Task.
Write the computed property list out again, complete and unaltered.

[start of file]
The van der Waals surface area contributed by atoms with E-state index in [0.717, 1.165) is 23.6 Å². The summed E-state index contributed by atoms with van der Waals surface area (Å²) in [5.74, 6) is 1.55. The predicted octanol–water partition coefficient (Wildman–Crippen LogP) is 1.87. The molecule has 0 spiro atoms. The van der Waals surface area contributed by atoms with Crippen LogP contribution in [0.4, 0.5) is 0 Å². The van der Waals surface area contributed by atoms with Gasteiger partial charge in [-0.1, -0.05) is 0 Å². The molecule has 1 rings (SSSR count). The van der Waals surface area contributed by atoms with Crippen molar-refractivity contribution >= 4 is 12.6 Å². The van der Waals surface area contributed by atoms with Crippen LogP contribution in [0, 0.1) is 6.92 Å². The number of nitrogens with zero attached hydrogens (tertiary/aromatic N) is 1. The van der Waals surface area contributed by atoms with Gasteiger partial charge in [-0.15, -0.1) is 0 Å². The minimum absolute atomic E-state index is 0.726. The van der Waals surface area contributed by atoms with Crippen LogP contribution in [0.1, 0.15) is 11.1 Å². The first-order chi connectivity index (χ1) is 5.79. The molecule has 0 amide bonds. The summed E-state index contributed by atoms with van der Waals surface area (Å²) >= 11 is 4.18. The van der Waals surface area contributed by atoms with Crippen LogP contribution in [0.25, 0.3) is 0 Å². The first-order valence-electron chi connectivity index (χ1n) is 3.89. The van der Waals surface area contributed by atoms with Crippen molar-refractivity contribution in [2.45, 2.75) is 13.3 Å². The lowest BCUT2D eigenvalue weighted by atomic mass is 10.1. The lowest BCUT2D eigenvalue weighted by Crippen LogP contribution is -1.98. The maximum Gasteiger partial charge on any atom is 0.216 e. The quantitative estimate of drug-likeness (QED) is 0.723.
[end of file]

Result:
The van der Waals surface area contributed by atoms with E-state index in [0.717, 1.165) is 23.6 Å². The summed E-state index contributed by atoms with van der Waals surface area (Å²) in [5.74, 6) is 1.55. The predicted octanol–water partition coefficient (Wildman–Crippen LogP) is 1.87. The molecule has 0 spiro atoms. The van der Waals surface area contributed by atoms with Crippen LogP contribution in [0.4, 0.5) is 0 Å². The van der Waals surface area contributed by atoms with Gasteiger partial charge in [-0.1, -0.05) is 0 Å². The molecule has 1 rings (SSSR count). The van der Waals surface area contributed by atoms with Crippen molar-refractivity contribution >= 4 is 12.6 Å². The van der Waals surface area contributed by atoms with Crippen LogP contribution in [0, 0.1) is 6.92 Å². The number of nitrogens with zero attached hydrogens (tertiary/aromatic N) is 1. The van der Waals surface area contributed by atoms with Gasteiger partial charge in [-0.15, -0.1) is 0 Å². The minimum absolute atomic E-state index is 0.726. The van der Waals surface area contributed by atoms with Crippen LogP contribution in [0.1, 0.15) is 11.1 Å². The first-order chi connectivity index (χ1) is 5.79. The molecule has 0 amide bonds. The summed E-state index contributed by atoms with van der Waals surface area (Å²) >= 11 is 4.18. The van der Waals surface area contributed by atoms with Crippen LogP contribution in [0.25, 0.3) is 0 Å². The first-order valence-electron chi connectivity index (χ1n) is 3.89. The van der Waals surface area contributed by atoms with Crippen molar-refractivity contribution in [2.45, 2.75) is 13.3 Å². The lowest BCUT2D eigenvalue weighted by atomic mass is 10.1. The lowest BCUT2D eigenvalue weighted by Crippen LogP contribution is -1.98. The maximum Gasteiger partial charge on any atom is 0.216 e. The quantitative estimate of drug-likeness (QED) is 0.723.